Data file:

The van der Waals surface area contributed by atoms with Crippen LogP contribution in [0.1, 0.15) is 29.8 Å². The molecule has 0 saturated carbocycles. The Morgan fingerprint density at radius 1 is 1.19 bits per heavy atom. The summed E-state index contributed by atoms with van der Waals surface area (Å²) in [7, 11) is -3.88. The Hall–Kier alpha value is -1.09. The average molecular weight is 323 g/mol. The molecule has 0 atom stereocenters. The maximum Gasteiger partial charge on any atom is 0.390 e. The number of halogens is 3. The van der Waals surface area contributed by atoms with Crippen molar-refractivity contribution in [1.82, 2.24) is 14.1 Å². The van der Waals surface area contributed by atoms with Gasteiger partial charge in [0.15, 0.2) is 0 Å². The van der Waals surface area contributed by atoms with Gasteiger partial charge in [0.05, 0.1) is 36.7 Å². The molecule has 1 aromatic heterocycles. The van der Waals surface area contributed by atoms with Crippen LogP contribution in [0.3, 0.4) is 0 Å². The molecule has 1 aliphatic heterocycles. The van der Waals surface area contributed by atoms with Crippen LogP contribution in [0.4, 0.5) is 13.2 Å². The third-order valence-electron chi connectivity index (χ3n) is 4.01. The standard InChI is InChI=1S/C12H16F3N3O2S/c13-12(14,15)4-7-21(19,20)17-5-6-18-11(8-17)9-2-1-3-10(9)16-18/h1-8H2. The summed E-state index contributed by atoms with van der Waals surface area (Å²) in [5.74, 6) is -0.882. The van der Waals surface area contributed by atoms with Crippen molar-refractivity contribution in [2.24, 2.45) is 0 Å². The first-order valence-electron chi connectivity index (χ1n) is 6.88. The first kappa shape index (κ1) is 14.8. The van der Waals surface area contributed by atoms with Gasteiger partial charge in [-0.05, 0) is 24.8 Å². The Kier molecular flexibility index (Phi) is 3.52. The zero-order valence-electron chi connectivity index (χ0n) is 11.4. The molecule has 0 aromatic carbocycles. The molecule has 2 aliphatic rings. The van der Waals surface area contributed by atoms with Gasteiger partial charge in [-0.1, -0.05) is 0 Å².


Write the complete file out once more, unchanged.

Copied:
The van der Waals surface area contributed by atoms with Crippen LogP contribution in [0.1, 0.15) is 29.8 Å². The molecule has 0 saturated carbocycles. The Morgan fingerprint density at radius 1 is 1.19 bits per heavy atom. The summed E-state index contributed by atoms with van der Waals surface area (Å²) in [7, 11) is -3.88. The Hall–Kier alpha value is -1.09. The average molecular weight is 323 g/mol. The molecule has 0 atom stereocenters. The maximum Gasteiger partial charge on any atom is 0.390 e. The number of halogens is 3. The van der Waals surface area contributed by atoms with Crippen molar-refractivity contribution in [1.82, 2.24) is 14.1 Å². The van der Waals surface area contributed by atoms with Gasteiger partial charge in [0.15, 0.2) is 0 Å². The van der Waals surface area contributed by atoms with Gasteiger partial charge in [0.05, 0.1) is 36.7 Å². The molecule has 1 aromatic heterocycles. The van der Waals surface area contributed by atoms with Crippen LogP contribution in [0.3, 0.4) is 0 Å². The molecule has 1 aliphatic heterocycles. The van der Waals surface area contributed by atoms with Crippen LogP contribution in [0.4, 0.5) is 13.2 Å². The third-order valence-electron chi connectivity index (χ3n) is 4.01. The standard InChI is InChI=1S/C12H16F3N3O2S/c13-12(14,15)4-7-21(19,20)17-5-6-18-11(8-17)9-2-1-3-10(9)16-18/h1-8H2. The summed E-state index contributed by atoms with van der Waals surface area (Å²) in [5.74, 6) is -0.882. The van der Waals surface area contributed by atoms with Crippen molar-refractivity contribution in [2.24, 2.45) is 0 Å². The first-order valence-electron chi connectivity index (χ1n) is 6.88. The first kappa shape index (κ1) is 14.8. The van der Waals surface area contributed by atoms with Gasteiger partial charge in [-0.05, 0) is 24.8 Å². The Kier molecular flexibility index (Phi) is 3.52. The zero-order valence-electron chi connectivity index (χ0n) is 11.4. The molecule has 0 aromatic carbocycles. The molecule has 2 aliphatic rings. The van der Waals surface area contributed by atoms with Gasteiger partial charge in [-0.1, -0.05) is 0 Å².